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COVID-19 UPDATEBy Morgen Hardigree | Aug 28 2020
Your County is Off the COVID-19 Monitoring List…But Don’t Open the HOA Gym Just Yet!
August 19, 2020 by Steven J. Tinnelly, Esq.
California homeowners associations started reopening community gyms when the State of California began easing restrictions imposed by the initial COVID-19 stay-home orders from March 2020 according to stages of a reopening roadmap. Thereafter, COVID-19 cases across the state began to spike, causing the state to issue renewed restrictions as set forth in the July 13, 2020 Statewide Public Health Officer Order (“Order”). These renewed restrictions forced HOAs in counties on the Monitoring List, including Orange, San Diego, Placer & Santa Cruz counties, to close previously-reopened gyms and fitness centers unless they could safely operate outdoors.
Due to reduced cases and otherwise meeting the requirements for slowing the spread of COVID-19, Orange, San Diego, Placer and Santa Cruz counties were recently removed from the state’s Monitoring List. However, the removal does not mean that community gyms and fitness centers may reopen at this time. This is because Section 3 of the Order provides that counties placed on the Monitoring List must close indoor gym and fitness center operations, but does not provide for the reopening of those indoor operations once a county is removed from the Monitoring List. For that to happen, the state must modify the Order and authorize the re-opening of indoor fitness facilities. Applicable county orders must also be similarly updated.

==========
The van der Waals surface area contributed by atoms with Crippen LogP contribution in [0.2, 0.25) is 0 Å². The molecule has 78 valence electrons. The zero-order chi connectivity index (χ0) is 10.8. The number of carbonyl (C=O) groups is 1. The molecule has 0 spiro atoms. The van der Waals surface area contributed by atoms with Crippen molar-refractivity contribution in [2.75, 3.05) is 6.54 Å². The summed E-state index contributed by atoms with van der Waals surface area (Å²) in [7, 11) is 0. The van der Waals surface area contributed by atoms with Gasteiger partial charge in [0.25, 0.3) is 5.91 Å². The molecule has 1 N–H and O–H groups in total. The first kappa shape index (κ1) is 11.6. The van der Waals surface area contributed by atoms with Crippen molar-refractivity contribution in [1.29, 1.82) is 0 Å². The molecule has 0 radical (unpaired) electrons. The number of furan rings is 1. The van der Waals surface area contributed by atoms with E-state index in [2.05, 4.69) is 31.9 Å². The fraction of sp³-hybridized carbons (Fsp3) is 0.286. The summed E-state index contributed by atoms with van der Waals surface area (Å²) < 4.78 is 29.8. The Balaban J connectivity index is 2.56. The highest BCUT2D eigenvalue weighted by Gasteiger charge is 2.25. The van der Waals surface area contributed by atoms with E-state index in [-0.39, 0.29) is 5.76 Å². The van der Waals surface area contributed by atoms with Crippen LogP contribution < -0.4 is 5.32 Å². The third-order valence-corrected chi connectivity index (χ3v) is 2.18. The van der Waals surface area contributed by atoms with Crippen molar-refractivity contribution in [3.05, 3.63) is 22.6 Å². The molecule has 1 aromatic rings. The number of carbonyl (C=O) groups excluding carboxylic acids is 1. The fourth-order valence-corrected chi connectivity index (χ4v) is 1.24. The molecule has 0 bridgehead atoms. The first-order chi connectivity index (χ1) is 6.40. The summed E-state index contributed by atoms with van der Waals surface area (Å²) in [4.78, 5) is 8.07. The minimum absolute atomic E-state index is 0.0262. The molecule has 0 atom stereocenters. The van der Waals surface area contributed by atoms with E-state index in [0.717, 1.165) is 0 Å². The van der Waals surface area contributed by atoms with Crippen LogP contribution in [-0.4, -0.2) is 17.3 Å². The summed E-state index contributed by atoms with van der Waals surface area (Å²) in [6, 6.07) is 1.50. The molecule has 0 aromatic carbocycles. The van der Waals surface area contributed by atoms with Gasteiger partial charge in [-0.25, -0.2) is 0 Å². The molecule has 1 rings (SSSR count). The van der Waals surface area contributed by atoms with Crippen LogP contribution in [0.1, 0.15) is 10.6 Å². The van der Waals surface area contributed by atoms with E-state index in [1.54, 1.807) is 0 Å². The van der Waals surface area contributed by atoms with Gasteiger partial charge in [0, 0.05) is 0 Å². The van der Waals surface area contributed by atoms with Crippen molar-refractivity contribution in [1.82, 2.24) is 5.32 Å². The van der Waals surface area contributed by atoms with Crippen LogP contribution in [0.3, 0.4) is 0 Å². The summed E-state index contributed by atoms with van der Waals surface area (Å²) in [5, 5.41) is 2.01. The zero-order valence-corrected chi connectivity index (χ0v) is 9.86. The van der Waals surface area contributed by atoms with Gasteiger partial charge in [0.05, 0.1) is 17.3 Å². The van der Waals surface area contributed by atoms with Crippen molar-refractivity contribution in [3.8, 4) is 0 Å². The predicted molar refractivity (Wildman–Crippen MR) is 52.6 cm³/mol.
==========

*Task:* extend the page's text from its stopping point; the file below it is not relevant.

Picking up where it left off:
For now, the state’s COVID-19 website clearly states, “[c]ounties on, or recently removed from, the County Monitoring List must close indoor operations for the following business sectors, events, and activities . . . Gyms and fitness centers . . .” This means that outdoor fitness facilities are the only option for HOAs in counties on or recently removed from the Monitoring List. However, caution should be exercised (no pun intended) before moving community gyms outside as the equipment could easily be stolen, damaged due to exposure from the elements, cause costly damage to the HOA common area while being moved, or injure workers or volunteers whom are not otherwise qualified to move heavy equipment. Moreover, gym equipment left outside and unattended could increase the HOA’s liability exposure due to, for example, those improperly using it for play or climbing.
While this state of events may be disappointing for homeowners, continued reduction of COVID-19 cases across the state should encourage state officials to reopen indoor fitness facilities when reopening can be accomplished safely. Homeowners associations are encouraged to consult with their legal counsel before reopening their fitness facilities to ensure compliance with all applicable laws.
-Blog post authored by TLG Attorney, Carrie N. Heieck, Esq.